With a Little Help From Our Friends: Identifying a Cap and Stole

Henry SmithEvery so often I get a question from a reader that, while I don’t have an answer, feel that another reader or readers may be able to help with. While we have sections for identifying people or places in photographs, not all of the questions I get fall into those categories. So I’m setting up a new section where I will post questions from readers where you can help.

For the first installment, I have a photograph from a dear friend of our family, Sandra Luebking. She sent me this photograph of Henry Smith from her own collection. (Click on an image to enlarge it.) The reverse of the photograph says,

J.M.White, Photographer
Cor. Military and Water Sts,
Port Huron, Michigan

Henry Smith - stole We think his stole and cap may be representative of a fraternal order, but are not familiar with it. I’ve enlarged the lower portion of the stole that appears to carry an insignia. If you can help with this mystery, please add your comments below.

If you have a question you think we can help with, send it to me at Juliana@Ancestry.com.

12 thoughts on “With a Little Help From Our Friends: Identifying a Cap and Stole

  1. I think you should check “odd fellows lodge”. It kinda looks like the right timeframe and the sash looks like some of theirs…and that looks like one of their hats. I suggest going to one of their websites and asking them if it’s one of theirs.


  2. I have seen similar stolls on Jewish Rabbis. I was raised in Corpus Chriti TX and a girl friend lived across the street from rabbi and did errands for him in the 1950’s

  3. I agree with #1 above. Go on the IOOF (Independent Order of Odd Fellows) and you will see the similarities in the uniform. I thought it might be early Grange (Patrons of Husbandry) but the symbol does not quite fit.

  4. The cap tells it all! He is a member of the Maccabees. Compare it to a picture of the young Maccabee from the link sent in by Linda Swisher. The cap is the same. I tried in vain to identify the medallion that is attached to the sash (I think that is the correct name of it) or stole; however, it was not clear enough in the picture I saw to make that connection.
    I belong to several Masonic organizations and the regalia is definitely NOT Masonic in nature though the uniform in one of the other pictures from the link provided by Linda does resemble something from York Rite, Commandry. I also belong to the Knights of Pythias and have seen nothing in their regalia nor trappings that is the same.
    The fact that the person (Smith) lived in Port Huron is significant too as the headquarters for the Maccabees was located there and “about 1/3 of the memership lived in Michigan.” The US founder of the Maccabees was Nathan Boynton, a former mayor of Port Huron. Linda’s link does provide valuable information on this particular fraternal group and does link the cap. Congrats, Linda.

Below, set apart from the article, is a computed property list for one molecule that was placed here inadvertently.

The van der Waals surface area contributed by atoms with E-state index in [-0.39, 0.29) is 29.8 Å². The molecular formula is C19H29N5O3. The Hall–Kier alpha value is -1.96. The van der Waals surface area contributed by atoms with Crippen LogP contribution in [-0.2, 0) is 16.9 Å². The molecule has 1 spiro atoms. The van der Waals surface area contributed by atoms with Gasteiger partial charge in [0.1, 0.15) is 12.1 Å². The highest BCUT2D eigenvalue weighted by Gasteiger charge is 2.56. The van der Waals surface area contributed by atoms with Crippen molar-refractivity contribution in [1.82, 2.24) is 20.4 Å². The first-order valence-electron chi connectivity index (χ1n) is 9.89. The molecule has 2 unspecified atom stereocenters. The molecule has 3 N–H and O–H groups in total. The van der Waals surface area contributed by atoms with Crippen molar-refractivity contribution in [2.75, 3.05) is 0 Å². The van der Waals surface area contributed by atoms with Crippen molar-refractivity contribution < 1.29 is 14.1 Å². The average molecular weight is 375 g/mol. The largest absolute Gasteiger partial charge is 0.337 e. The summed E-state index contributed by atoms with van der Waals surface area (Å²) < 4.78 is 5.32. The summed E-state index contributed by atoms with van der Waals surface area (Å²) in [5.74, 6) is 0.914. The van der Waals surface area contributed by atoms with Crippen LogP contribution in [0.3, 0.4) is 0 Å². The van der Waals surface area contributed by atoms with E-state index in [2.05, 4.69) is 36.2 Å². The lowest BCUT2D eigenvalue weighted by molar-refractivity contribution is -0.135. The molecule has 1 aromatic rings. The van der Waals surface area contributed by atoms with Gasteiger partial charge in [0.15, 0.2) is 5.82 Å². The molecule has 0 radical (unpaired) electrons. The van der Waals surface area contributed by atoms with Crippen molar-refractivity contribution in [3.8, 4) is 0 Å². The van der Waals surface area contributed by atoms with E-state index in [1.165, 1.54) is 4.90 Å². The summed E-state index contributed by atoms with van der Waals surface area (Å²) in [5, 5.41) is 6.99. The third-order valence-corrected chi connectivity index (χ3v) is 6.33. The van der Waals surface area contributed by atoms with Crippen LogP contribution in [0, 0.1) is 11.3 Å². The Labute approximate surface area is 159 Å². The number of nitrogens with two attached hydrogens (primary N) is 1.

5. Consider an Orangemans’ Regalia. Apparently they could have different Regalia- sash etc. (depending on the Lodge to which they belonged)

  6. There was at least one Henry Smith in Port Huron who was a member of the Maccabees. His name can be found on page 544 of History of St. Clair County, Michigan (published by A. T. Andreas & Co. in 1883). The biographical sketch of a Henry T. Smith that begins on page 622 of St. Clair County, Michigan; Its History and its People, Vol. II (by William Lee Jenks, 1912), does not mention the Maccabees and appears to not be Sandra Leubking’s ancestor. A chapter about early fraternal organizations of Port Huron in Vol. I of that title might be useful. These books can be found at the Michigan County Histories and Atlases Web site at http://quod.lib.umich.edu/m/micounty/

  7. Some fraternal organizations had garbs that were associated with a particular office such as the equivalent to president, vice-president, secretary, chaplain etc.

  8. I was very interested in the “uniform” photograph in question.
    My grandfather was a KOTM, and his uniform was in the family
    until a tornado destroyed most family artifacts. The sword did survive. Uniform was described as green jacket with fringed shoulder attachments, sword belt. White trousers.
    Hat not described, nnor a sash. No photo survived. All this to say that the description of g’dad’s uniform doesn’t sound like the one in photo, but maybe a variety. For what it’s
    worth. P.S., I am a St. Clair County dweller also (includes
    Port Huron).

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